A lot of people get frustrated when grilling sausage because they never seem to be able to make those picture-perfect links they see on cooking shows and websites.
For some reason, their sausage always seems to split and turn out burnt when they grill them.
If you’re one of those folks, believe us, you’re not alone. And we have good news for you! We’ve got the information you’re looking for to stop your sausages from splitting on the grill.
Read on, and we will tell you why it happens, give you tips to prevent it from happening ever again, and introduce you to a few tsausage cooking techniques grilling pros swear by.
Understanding Sausage Casings
Let’s take a quick look at the five types of sausage casings to understand our sausages a little better.
The Five Types of Sausage Casings
As we touched on earlier, there are five types of sausage casings. However, only three out of these five are edible. The five casings are natural, artificial made with collagen, artificial made with cellulose, vegetarian, and, you guessed it, plastic.
On Non-Edible Sausage Casings
You don’t really have to worry about these casings, but it’s good to know they exist and what they are used for.
Artificial (made with cellulose):
These non-edible casings are wholly synthetic. They’re sourced from plant fibers, like wood pulp and cotton. Think of the production process as turning wood into plastic.
Nine times out of ten, they’re used to make hot dogs, skinless sausage, wieners, as well as their cousins, frankfurters.
Their appearance is usually clear, but they can also be pre-smoked. The casing is removed after the sausage is cooked, well before the meat’s shipped to grocery stores. The sausage will maintain a uniform shape.
Obviously, these sausage casings are non-edible. They’re sourced from polymers, the most commonly used of which is nylon (polyamide).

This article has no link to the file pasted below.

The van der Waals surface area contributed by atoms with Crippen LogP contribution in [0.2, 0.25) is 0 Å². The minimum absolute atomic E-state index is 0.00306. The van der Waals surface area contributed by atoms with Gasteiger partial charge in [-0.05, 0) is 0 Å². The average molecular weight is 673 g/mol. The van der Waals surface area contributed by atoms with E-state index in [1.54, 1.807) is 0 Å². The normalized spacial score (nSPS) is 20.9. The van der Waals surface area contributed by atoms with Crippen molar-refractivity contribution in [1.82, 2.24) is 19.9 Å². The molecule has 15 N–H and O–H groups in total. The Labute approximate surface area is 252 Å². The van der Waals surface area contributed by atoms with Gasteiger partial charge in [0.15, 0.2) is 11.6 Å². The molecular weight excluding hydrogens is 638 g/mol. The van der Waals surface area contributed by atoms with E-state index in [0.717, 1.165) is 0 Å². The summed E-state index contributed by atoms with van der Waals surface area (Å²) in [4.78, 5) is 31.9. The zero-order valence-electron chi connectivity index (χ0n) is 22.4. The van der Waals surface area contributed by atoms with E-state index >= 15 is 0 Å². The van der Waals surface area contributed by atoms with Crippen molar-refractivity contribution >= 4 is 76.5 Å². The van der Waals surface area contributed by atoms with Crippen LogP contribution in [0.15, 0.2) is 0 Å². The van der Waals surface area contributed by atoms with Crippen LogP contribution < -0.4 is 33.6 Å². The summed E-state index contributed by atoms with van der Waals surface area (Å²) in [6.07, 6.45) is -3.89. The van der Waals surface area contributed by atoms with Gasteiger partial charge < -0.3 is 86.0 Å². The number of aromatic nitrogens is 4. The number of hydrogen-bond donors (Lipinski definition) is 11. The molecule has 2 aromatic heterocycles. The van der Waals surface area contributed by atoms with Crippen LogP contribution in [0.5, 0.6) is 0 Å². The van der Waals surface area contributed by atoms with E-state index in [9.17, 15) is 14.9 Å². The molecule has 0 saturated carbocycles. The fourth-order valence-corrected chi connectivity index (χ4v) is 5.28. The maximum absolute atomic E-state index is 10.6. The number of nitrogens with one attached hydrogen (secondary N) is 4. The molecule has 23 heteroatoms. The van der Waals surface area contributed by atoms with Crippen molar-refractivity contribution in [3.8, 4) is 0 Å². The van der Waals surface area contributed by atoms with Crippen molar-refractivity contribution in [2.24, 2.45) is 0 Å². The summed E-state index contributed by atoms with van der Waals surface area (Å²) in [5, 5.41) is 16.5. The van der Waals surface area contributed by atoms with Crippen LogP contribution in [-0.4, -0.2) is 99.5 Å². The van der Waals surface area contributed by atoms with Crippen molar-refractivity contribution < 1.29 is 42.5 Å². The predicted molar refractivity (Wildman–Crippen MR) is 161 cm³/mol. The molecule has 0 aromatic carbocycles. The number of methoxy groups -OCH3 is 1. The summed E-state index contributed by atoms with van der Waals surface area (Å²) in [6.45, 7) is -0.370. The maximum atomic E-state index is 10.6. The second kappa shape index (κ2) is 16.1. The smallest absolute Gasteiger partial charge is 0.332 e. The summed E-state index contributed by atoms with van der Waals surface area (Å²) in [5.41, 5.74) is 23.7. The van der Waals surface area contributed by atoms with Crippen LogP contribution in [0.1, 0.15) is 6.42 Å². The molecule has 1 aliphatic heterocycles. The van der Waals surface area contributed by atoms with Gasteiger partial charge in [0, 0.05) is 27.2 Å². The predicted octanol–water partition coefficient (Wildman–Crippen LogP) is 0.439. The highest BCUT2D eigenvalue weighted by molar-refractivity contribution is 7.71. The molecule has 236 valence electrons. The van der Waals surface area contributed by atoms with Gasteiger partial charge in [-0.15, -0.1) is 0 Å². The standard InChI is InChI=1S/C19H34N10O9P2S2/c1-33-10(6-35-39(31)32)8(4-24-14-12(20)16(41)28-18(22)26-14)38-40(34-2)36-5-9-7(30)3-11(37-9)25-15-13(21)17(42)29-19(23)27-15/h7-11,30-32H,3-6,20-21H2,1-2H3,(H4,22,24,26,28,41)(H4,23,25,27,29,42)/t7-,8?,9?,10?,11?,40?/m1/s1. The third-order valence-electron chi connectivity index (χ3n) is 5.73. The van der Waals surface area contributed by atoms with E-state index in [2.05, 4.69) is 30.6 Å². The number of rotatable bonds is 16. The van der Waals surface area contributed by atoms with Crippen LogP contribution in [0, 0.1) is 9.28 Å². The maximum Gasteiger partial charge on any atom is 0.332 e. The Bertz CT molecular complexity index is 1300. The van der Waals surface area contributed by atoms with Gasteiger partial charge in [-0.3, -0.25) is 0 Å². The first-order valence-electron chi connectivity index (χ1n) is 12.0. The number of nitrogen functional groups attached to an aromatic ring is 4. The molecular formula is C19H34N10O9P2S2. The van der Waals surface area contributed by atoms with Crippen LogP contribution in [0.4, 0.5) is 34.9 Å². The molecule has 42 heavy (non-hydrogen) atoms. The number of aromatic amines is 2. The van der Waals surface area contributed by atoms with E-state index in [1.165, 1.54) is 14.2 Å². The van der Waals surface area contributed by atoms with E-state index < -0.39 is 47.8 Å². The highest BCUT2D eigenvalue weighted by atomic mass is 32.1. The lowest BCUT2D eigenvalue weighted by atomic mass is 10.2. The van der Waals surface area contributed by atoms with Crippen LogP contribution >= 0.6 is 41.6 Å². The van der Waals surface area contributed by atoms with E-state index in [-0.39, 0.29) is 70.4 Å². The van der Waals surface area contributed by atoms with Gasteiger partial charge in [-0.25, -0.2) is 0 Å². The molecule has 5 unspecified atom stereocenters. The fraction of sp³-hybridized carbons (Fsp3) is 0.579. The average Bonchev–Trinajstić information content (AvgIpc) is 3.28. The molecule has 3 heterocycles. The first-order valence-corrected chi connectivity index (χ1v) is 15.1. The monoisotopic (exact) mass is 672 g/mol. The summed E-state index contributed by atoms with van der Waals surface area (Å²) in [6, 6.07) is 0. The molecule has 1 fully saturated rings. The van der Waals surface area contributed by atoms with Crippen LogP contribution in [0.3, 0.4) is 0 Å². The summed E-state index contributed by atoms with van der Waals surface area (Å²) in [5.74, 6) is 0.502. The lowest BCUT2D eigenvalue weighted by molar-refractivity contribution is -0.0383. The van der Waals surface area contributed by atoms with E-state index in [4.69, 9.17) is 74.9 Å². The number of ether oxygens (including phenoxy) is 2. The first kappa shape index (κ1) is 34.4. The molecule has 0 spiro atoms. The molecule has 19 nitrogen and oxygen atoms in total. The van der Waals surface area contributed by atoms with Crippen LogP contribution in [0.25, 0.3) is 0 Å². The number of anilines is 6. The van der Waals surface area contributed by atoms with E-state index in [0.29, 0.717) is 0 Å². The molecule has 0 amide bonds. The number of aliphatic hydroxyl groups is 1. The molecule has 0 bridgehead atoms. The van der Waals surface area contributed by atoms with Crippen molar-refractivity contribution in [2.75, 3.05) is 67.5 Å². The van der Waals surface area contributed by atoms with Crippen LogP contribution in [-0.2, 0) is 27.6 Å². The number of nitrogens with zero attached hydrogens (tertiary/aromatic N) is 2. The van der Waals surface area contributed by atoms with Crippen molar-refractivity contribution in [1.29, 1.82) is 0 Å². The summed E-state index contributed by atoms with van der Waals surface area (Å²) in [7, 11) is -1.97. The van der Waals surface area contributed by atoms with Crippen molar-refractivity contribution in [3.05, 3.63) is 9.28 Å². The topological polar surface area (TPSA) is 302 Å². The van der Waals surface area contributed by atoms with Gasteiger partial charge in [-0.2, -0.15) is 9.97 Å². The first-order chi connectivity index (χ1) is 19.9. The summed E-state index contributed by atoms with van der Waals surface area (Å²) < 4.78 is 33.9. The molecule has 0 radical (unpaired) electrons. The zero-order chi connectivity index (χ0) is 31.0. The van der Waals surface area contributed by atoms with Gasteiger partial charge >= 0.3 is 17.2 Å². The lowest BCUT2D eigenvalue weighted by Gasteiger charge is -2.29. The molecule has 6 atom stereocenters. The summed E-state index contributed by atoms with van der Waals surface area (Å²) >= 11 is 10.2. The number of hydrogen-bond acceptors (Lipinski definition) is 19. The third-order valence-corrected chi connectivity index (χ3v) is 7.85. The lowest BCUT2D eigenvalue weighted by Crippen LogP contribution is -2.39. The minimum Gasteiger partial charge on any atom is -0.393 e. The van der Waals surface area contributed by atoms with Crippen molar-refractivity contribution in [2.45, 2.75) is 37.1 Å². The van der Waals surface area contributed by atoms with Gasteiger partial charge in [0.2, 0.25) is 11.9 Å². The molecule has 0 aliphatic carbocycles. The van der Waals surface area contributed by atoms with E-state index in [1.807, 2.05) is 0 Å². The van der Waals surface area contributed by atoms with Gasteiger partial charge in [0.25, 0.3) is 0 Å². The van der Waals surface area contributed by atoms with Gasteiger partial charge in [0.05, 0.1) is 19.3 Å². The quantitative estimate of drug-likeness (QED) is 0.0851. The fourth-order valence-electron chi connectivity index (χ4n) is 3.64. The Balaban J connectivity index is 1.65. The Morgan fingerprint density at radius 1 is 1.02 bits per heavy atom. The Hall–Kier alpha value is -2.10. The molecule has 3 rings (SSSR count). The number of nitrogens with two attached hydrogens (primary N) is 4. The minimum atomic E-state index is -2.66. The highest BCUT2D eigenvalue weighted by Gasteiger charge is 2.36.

You read that right. The same materials that goes on women’s thigh-high tights is also what’s used to make cooked sausages! The sausages that result from this process have a round, curved, or straight appearance.
On Edible Sausage Casings
These are going to be the three edible casings that you’ll have on your grill.
Edible, vegetarian sausage casings are sourced from plant-based materials, sugars, vegetable glycerin, and carbohydrates. They’re typically used to make vegetarian sausages.
They have an appearance much like meat sausages. They are usually sold in hot dog or link style and appear rough on the outside and a bit clumpy.
Artificial (made with collagen):
Edible, collagen sausage casings are sourced from processed animal skin, collagen, bones, hide, tendons, fish, and poultry.
They are used to make snack sticks, breakfast sausage, dry sausages, bratwurst, smoked sausage, and summer sausage.
Their appearance can be a wide variety of sizes and shapes. Heads-up: One variety is non-edible, the fibrous thicker casting used for summer sausages.
Natural sausage casings, as their name suggests, are edible. They are sourced by taking a layer from the small intestine of animals such as cows, pigs, lambs, sheep, horses, and goats.
They are used to making Italian sausage, bratwurst, pepperoni, breakfast sausage, wieners, meat sticks, and frankfurters.
Natural casings give the sausage a curved appearance.
Understanding Why Sausages Split on the Grill
Sausages are ground meat seasoned with spices and stuffed in casings. Most sausages are incredibly compact and are held together by one of the five types of casings we discussed above.
Normally, this casing holds up during grilling. However, there is a catch, and that catch is key to understanding why it is that sausages split on the grill:
As moisture turns to vapor and pressure builds, the sausage casing can burst or split as it can no longer contain what’s happening on the inside.
Since sausage contains a lot of water, the fluid will boil and expand the meat. The vapor produces too much pressure and causes the casing to split and rupture.